Rachel Kang Northwood HS 10th Grade
On average, strawberry fields consist of 66,500 pounds per acre of strawberries, making these delicious red berries the largest produce in California. Inevitably, farmers use certain chemicals to enhance the overall growth and state of strawberries, but these chemicals can damage the entire strawberry industry.
One such harmful chemical is methyl bromide, a fumigant used to destroy soil, weeds, and insects. The concentrations of the fumigant, methyl bromide, are increasing in the atmosphere and affecting overall agricultural production in California. Furthermore, this compound has been diminishing the ozone layer as a result of constant agricultural use. Methyl bromide use was first restricted in 1992-1993 by the Department of Pesticide Regulation to protect workers and others near fumigation sites, but concerns over the potential impact on strawberry production grew due to the negative effect it would have on the environment. This is why organic strawberries have been a more favorable option to consumers who are concerned with harming the environment. In 2017, 3,300 acres of organic strawberries had been planted, which represents 12 percent of the total acres of strawberries. Organic strawberries are more sustainable to agricultural tests, healthier, and keeps consumers and the fruit toxin-free.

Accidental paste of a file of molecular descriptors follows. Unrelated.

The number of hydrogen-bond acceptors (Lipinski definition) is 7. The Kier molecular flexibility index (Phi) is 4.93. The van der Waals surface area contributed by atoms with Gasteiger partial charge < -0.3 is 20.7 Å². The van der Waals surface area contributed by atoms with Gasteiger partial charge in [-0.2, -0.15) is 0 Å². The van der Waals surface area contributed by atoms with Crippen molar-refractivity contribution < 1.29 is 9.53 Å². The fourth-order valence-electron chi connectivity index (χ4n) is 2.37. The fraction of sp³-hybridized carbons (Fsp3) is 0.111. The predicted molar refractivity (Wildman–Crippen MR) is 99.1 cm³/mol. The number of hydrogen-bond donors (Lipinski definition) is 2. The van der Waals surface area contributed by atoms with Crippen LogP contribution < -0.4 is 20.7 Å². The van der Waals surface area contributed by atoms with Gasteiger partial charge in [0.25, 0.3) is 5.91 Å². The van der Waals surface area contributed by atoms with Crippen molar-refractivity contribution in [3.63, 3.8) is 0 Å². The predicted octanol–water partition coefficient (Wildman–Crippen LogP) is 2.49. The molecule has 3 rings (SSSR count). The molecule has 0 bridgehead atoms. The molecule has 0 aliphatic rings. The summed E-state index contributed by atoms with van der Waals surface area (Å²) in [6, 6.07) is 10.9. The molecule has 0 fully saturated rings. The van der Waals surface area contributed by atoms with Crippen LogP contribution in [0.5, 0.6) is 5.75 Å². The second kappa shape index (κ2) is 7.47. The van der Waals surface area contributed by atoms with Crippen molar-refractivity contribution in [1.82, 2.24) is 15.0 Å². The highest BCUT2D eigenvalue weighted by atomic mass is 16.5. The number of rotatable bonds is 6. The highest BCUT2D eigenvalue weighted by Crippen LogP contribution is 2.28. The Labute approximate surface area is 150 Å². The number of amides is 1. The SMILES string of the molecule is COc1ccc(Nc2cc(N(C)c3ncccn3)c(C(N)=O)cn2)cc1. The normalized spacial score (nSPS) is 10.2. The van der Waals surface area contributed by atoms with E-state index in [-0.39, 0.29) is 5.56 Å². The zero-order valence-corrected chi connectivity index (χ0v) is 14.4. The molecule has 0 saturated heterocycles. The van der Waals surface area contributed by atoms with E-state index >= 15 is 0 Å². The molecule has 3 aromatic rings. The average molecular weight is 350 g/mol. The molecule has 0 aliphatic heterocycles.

The harm of methyl bromide comes from how hazardous it can be for humans to breathe in. This led farmers to use other chemicals that operate in a similar manner. Chloropicrin, a chemical compound in insecticides, was recently used by farmers after they discovered the negative consequences of methyl bromide. However, chloropicrin also had harmful effects of its own, including fatal damage to skin, eyes, and lungs as well as damage to the respiratory and central nervous systems. Another alternative is phosphine. Like chloropicrin, phosphine harms the circulatory, nervous, respiratory, and gastrointestinal systems, specifically the gastrointestinal tract, liver, and kidney.
Since 2005, when methyl bromide was included in an international treaty called the Montreal Protocol to protect the stratospheric ozone layer, it was banned by developed countries. The treaty allows limited use of methyl bromide for certain crops, but some of these restrictions are gone and the remainder may expire soon.
Although harmful agricultural chemicals are banned outright, agriculturalists are looking for alternatives that consider the environmental effects while helping California maintain its agricultural production. Researchers from various UC institutions and the USDA are searching for these better alternatives, such as compounds that use no toxins (e.g. steam sterilization and chemical disinfectants).
<Rachel Kang Northwood HS 10th Grade